White Fox Analyst Advises Beyonce On Which Civil Rights Leaders She Should "Emulate"
Peter Johnson Jr.: "There Are A Lot Of Civil Rights Leaders That Beyoncé Could Emulate And Talk About" And The "Black Panthers Are Not Someone That Need To Be Emulated"
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From the February 11 edition of Fox News' Fox & Friends:
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STEVE DOOCY (HOST): The outrage is growing over Beyoncé's performance at the Super Bowl. Did she pay tribute to the Black Panthers?
BRIAN KILMEADE (HOST): Yes.
DOOCY: And what does she really know about the Black Panthers? We're going to run down the facts coming up.
DOOCY: Beyoncé's Super Bowl performance was not a smash hit with everybody. One group is holding an anti-Beyoncé rally next week outside NFL headquarters, calling the performance racially charged and outrageous over references to the Black Panthers and the Black Lives Matter movement. So what's going on here? Fox News legal analyst Peter Johnson, Jr. is here to explain. So Peter, for the folks who did not watch the halftime show, what happened?
PETER JOHNSON JR.: Well, at one point during the show, Beyoncé and her dancers, they formed an "X" on the field. And some have interpreted this as a tribute to Malcolm X, the assassinated civil rights leader. Beyoncé and her dancers were all dressed in black. At one point they raised a fist like the black power salutes that we saw during the civil rights movement and even at the Olympics, and then wore black berets. Now why black berets? Some critics have likened those black berets to what the Black Panther Party wore in the '60s and '70s. And we see a photo of them. They, for the most part, were a criminal, violent group, dedicated to Marxist change in America, and responsible for a lot of violence, including a lot of black-on-black violence in the African-American community throughout the United States. So that's what stimulated this.
DOOCY: Okay, but the outrage is not just over the performance but also she's got this new single out called "Formation" with a video.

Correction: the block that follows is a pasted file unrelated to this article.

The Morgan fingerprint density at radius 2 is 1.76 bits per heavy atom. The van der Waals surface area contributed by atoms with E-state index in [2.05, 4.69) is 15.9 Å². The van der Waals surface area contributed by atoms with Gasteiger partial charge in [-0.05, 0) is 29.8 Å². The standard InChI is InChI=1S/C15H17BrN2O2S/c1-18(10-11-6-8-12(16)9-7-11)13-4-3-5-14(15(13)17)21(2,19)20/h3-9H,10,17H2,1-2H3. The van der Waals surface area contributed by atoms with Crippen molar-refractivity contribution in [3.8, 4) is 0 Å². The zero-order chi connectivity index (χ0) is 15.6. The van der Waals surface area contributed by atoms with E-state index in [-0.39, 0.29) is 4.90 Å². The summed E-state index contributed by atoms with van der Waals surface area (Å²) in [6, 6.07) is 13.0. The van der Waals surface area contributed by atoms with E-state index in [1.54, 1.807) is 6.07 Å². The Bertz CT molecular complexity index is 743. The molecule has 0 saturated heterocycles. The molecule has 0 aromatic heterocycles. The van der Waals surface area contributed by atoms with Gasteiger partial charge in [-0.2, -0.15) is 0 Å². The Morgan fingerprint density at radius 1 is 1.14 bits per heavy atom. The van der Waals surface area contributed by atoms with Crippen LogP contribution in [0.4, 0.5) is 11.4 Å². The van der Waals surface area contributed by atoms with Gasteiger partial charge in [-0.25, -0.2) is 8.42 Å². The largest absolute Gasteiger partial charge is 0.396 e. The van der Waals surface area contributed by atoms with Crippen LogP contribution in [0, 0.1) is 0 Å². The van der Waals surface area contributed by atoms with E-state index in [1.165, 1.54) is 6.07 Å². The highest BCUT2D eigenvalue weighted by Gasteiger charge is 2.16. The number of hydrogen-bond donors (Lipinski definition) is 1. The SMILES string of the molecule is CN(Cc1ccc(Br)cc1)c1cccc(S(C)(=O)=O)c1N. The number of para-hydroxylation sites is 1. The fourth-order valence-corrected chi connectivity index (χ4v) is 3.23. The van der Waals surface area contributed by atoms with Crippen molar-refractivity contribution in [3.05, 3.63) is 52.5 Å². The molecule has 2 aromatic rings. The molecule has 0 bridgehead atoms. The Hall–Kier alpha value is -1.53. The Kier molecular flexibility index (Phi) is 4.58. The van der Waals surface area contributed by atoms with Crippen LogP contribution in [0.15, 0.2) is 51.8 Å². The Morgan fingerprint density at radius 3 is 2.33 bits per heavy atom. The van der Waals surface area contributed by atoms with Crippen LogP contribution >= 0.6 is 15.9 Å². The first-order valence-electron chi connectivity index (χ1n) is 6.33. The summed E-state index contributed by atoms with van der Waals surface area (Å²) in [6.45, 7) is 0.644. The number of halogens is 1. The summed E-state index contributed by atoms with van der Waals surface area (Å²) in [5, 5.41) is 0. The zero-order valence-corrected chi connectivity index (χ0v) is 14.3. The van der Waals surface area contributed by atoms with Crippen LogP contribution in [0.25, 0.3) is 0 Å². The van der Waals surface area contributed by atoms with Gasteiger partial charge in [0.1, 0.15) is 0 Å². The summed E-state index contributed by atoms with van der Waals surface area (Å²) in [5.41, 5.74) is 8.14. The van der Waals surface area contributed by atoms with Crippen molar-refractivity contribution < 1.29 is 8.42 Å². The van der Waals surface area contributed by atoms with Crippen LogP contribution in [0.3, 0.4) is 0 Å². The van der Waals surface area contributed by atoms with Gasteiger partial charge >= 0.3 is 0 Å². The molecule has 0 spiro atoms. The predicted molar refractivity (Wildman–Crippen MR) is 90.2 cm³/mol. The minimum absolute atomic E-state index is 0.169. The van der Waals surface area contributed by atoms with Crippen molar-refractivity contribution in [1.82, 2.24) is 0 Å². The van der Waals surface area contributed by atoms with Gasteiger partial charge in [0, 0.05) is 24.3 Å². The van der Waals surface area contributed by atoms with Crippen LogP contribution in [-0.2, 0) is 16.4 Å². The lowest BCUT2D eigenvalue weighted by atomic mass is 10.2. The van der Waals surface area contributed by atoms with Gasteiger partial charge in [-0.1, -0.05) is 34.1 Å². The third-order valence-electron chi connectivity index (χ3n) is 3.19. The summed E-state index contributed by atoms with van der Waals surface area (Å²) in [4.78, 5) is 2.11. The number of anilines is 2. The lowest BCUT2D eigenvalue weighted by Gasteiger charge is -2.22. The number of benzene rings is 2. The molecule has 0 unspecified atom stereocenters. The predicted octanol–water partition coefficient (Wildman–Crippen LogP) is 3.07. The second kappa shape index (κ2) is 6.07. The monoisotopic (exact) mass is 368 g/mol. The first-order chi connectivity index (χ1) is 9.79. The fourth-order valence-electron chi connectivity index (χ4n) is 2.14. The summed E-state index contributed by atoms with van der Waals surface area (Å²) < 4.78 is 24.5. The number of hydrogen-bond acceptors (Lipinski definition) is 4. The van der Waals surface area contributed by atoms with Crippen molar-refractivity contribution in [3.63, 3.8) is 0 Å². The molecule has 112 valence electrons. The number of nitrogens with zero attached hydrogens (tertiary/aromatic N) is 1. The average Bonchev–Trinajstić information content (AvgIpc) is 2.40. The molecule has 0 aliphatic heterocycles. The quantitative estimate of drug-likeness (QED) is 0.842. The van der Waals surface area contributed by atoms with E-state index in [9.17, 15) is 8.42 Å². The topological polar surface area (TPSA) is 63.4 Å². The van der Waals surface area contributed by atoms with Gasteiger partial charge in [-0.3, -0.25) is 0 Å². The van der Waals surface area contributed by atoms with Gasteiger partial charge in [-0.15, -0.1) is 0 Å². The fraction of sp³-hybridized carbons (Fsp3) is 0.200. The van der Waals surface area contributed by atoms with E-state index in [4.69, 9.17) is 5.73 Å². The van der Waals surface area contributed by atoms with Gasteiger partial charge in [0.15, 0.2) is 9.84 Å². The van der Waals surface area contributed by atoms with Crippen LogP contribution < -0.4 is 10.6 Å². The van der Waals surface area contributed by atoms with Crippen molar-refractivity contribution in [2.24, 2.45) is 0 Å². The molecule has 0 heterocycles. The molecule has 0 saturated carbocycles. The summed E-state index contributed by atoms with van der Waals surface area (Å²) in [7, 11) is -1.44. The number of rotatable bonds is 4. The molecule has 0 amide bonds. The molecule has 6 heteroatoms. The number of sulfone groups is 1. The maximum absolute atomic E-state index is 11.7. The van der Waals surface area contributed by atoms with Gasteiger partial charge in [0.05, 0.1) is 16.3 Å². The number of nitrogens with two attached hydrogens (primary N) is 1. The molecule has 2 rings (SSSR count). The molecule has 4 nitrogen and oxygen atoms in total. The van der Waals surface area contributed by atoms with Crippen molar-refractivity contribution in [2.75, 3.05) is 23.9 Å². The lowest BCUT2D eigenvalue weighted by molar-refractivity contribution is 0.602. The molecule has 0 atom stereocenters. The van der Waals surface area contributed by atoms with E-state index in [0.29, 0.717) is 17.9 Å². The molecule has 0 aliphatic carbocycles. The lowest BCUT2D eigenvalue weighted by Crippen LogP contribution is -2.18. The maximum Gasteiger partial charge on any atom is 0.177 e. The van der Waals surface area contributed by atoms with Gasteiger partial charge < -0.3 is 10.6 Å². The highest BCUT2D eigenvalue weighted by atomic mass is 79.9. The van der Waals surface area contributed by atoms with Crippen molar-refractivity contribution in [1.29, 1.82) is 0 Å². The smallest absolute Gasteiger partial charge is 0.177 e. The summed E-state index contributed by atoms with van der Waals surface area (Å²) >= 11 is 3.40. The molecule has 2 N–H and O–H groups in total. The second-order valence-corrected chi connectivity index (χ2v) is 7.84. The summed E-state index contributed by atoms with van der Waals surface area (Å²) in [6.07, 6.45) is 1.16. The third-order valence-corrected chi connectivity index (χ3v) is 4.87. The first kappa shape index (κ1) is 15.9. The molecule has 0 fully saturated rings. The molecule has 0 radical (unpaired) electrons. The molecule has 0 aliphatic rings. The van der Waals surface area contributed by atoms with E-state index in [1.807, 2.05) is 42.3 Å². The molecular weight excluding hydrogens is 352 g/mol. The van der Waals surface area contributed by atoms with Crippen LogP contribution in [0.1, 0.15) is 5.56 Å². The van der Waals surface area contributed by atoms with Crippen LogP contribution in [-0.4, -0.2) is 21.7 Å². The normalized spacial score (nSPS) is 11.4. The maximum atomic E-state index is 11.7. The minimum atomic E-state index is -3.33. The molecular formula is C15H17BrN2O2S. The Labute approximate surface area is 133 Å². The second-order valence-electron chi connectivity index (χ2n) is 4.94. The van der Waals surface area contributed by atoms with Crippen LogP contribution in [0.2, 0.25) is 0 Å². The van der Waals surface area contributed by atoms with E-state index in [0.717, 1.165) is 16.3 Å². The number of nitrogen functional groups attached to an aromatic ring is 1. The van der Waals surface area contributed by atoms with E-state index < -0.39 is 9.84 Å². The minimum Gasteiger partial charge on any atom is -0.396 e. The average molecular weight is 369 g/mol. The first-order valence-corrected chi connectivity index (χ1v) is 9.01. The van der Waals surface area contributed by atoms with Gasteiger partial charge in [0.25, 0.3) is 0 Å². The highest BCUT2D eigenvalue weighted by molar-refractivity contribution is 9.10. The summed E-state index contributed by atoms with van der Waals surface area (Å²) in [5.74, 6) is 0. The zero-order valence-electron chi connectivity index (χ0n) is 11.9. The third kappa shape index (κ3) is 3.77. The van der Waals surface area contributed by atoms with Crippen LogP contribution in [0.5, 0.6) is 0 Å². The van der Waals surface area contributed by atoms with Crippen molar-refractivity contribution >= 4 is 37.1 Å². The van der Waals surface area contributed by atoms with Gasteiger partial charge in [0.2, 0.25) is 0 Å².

JOHNSON JR.: Yeah, and it's a compelling video and I've watched it several times. The video for the song "Formation" features a scene of an African-American boy wearing a hoodie before a line of police officers with the words "stop shooting us" on a wall. This outraged members of the National Sheriffs Association. They turned off the TV when Beyoncé appeared during the Super Bowl, saying they consider this song absolutely anti-police. A lot of other people, people like Peter King, have tweeted "Beyonce Formation video & #SB50 act was anti-police, shameful. Repeats big lie of Michael Brown innocence. Cops deserve support, not criminals." So Twitter users were also angered and they quickly pointed out that Beyoncé actually had a police escort to the Super Bowl stadium for the performance.
DOOCY: I saw that. Okay, but what about Beyoncé's supporters?
JOHNSON JR.: They're saying Beyoncé's a great artist and Beyoncé says that she's proud of the message of both the video and the performance. And supporters say the music video speaks to her heritage as a black woman. And I've watched it and it does. One supporter tweeting "When she sang about Single Ladies, you were all hailing her as a queen, but now that she's singing about being black, it's #boycottBeyonce?" Here's the point. The point is that there are a lot of civil rights leaders that Beyoncé could emulate and talk about. Black Panthers are not someone that need to be emulated.